I was invited on March 18th to speak to a conference at the Renaissance Hotel Brussels organised by the EU-Ukraine Business Council, to offer my reflections from a UKIP perspective on the situation in the Ukraine. I said something like this:
Ladies & Gentlemen: In my party, we take the view that the UK has been too eager in the last ten or fifteen years to engage in distant foreign wars, often with no evident or immediate national interest, and with less than satisfactory outcomes. The public in the UK, and across Europe, is weary of war, and there is little appetite for a new one. UKIP is also opposed to new EU enlargement (there had been previous suggestions that Ukraine should be fast-tracked into the EU). But of course our main concern is to get my country, the UK, out of the EU altogether, and when we leave there may well be room for Ukraine to join. (Laughter).
It seems to me that President Putin has created a fait accompli in Ukraine, and it is not clear what we can do about it in the short term. We took the “Peace Dividend” at the end of the Cold War. We have cut back on military spending. Putin knows all this, and calculates correctly that he is unlikely to face a military response. We lack both the resolve and the military capability.
On the other hand, Russia is weaker than Putin seems to realise. It may be militarily strong against Ukraine. But its economy is weak, and largely dependent on high-priced fossil fuel exports. Any serious attempt at sanctions would be very damaging for the EU, but potentially disastrous in Russia, and Putin’s hold on power will be threatened if the economy and the condition of the people worsen significantly.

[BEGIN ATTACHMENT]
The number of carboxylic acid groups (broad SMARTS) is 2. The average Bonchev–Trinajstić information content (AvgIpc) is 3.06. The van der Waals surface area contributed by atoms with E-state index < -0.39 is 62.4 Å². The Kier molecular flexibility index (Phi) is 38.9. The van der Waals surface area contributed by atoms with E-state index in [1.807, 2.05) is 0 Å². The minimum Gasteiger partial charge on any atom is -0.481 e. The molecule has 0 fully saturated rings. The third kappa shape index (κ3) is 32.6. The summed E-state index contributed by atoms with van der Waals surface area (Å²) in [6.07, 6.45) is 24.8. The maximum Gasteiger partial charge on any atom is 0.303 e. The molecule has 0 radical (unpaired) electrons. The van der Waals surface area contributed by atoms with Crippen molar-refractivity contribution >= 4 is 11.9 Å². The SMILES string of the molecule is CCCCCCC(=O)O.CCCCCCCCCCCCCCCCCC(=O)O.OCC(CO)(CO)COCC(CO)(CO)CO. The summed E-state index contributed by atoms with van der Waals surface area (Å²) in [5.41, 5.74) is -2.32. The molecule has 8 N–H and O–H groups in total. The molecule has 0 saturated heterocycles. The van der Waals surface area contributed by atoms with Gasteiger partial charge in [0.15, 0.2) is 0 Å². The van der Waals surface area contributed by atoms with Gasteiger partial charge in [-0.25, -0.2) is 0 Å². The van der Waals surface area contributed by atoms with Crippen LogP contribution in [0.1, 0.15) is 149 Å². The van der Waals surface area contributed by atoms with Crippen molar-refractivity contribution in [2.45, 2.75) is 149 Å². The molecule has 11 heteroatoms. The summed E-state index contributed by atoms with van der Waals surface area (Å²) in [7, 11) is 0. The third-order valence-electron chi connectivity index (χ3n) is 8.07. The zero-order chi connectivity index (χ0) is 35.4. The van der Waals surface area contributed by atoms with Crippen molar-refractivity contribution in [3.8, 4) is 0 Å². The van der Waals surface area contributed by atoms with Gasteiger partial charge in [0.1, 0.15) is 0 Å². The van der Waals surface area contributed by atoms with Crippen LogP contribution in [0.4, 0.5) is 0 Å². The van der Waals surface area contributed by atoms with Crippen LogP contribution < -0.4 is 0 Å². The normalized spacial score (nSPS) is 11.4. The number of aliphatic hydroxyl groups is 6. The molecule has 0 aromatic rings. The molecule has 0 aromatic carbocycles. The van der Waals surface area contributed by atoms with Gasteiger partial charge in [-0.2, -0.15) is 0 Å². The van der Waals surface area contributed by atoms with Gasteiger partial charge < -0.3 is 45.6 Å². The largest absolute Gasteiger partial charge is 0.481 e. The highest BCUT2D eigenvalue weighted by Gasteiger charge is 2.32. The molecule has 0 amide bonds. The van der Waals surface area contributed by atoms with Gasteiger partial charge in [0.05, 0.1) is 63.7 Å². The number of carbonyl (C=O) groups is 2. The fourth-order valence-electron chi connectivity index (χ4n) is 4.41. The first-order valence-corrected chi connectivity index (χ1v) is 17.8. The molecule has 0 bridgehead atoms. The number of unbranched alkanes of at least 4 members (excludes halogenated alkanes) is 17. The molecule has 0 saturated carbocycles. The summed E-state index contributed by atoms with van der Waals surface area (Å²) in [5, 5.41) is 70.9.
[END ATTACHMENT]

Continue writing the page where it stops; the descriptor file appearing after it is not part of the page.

So what do we need to do?
First of all, we have to reassure other central and eastern European countries. Ukraine is fortunately not a member of NATO. We have no treaty obligation to come to its aid in a military sense. But Poland and the Baltic states are NATO members. We have a clear obligation to defend them. We must reassure them, and we must make it clear to Putin that if their security is compromised, Russia will face a much more robust response
Secondly, we have to get serious about defence. The armed forces are not just some nice traditional hang-over from earlier times in history. They are not just a place where young men can learn teamwork and comradeship and leadership. They are vital to the Defence of the Realm, and just because we cannot say for certain what the next threat will be, that does not mean that we should not be prepared for it.
And thirdly, we must cut our dependence on fossil fuels imported from politically unstable areas. We can’t afford to risk energy blackmail from Russia. We must urgently develop indigenous British and European energy resources. And we are sitting on huge reserves of shale gas, which despite the black propaganda of the green NGOs, is cheaper and safer and cleaner than coal. We must ask the European Commission why it worries privately about public resistance to fracking, while subsidising the very green NGOs, like “Friends of the Earth”, who spread the lies and black propaganda. Time to start drilling.
While Putin has played a blinder in the short term, he may have missed the medium-term economic implications of his Crimean adventure. If Europe urgently develops alternative sources of gas, as it surely must, the damage to Russia’s economy will be substantial, and the bear will find that its claws have been clipped.